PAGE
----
We need interfaces that make us free
We start by the conclusion: we need interfaces that makes us free. Interfaces are the mode of interacting with software and thus codify, sanction or enable individual and collective behavior. We want free interfaces that empower the free organization.
Interfaces represent social relations, often stereotyped: our contacts are conveniently catalogued as “friends”, “relatives”, “co-workers” or “love interests”, but never as “fellows” or “comrades”. But this isn’t what’s important, because it represents and reproduce our social world pre-digitalization –what isn’t shown is the division between admistrator and administered. Between agents with full control over what is shown by the interface and its infrastructure and those that contribute themselves as its cognitive content, but constrained by the play of elements provided by the interface, and never as autonomous agents in a space that’s understood as collective.
Of course this codification of particular forms of social relations isn’t total and there’s always room for resistencies given by interpretation and re-interpretation. But is it possible to build another kind of relations? Can we construct ourselves as autonomous persons through and inside of re-interpreted interfaces? What degree of autonomy do we have when the conditions of use are administered by others?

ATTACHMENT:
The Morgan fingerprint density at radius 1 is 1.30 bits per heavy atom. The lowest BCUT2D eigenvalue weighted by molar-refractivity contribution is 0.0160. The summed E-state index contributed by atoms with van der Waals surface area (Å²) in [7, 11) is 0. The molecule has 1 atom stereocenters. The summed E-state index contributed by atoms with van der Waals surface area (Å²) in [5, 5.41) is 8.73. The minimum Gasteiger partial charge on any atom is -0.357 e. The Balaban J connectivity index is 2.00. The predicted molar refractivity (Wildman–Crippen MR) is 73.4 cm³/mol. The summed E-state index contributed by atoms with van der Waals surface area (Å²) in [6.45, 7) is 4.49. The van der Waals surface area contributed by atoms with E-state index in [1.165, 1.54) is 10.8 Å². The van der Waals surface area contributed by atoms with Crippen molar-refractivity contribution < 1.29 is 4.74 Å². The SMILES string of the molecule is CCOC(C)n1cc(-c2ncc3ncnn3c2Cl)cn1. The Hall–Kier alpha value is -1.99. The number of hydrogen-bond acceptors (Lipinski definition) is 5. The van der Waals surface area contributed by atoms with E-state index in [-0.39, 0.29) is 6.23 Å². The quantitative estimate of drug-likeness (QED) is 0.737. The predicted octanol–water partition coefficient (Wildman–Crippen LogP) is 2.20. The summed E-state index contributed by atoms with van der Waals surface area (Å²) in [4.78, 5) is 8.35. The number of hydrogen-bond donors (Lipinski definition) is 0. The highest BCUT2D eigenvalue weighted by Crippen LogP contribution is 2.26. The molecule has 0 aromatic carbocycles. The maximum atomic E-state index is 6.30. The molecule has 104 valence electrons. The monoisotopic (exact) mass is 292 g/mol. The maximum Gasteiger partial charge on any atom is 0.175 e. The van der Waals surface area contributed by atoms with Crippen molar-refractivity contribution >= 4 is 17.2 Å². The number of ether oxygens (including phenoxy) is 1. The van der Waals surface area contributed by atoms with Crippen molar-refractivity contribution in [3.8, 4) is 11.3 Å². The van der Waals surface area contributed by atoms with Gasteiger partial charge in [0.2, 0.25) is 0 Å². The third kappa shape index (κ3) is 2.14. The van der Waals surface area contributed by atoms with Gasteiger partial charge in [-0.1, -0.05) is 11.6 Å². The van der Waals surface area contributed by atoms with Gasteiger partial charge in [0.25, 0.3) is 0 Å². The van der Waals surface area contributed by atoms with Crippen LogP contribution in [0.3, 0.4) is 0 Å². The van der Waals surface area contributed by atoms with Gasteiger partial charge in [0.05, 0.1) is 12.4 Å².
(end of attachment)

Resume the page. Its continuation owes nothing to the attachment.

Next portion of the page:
Software, like any other technologies, isn’t a neutral or ahistorical tool, producing different outputs depending on the hand that wields it. It is a product of the play of particular forces and thus it’s embedded in their specific relations. Hence we affirm that software, through its interfaces –even more so when it’s considered “friendly”, or in technical jargon “usable”– not only isn’t neutral, but it makes politics, just those of others.
What we need are interfaces that make our politics, that represent the social relations and values that we want to practice. Interfaces that facilitate and empower our freedom.
We need interfaces that makes us free, that break the administrator-administered relation, that have comrades in charge of administration, that work distributedly, in the computers we have right now and not on the computers located in the clouds of others…
June, 2013 - November, 2014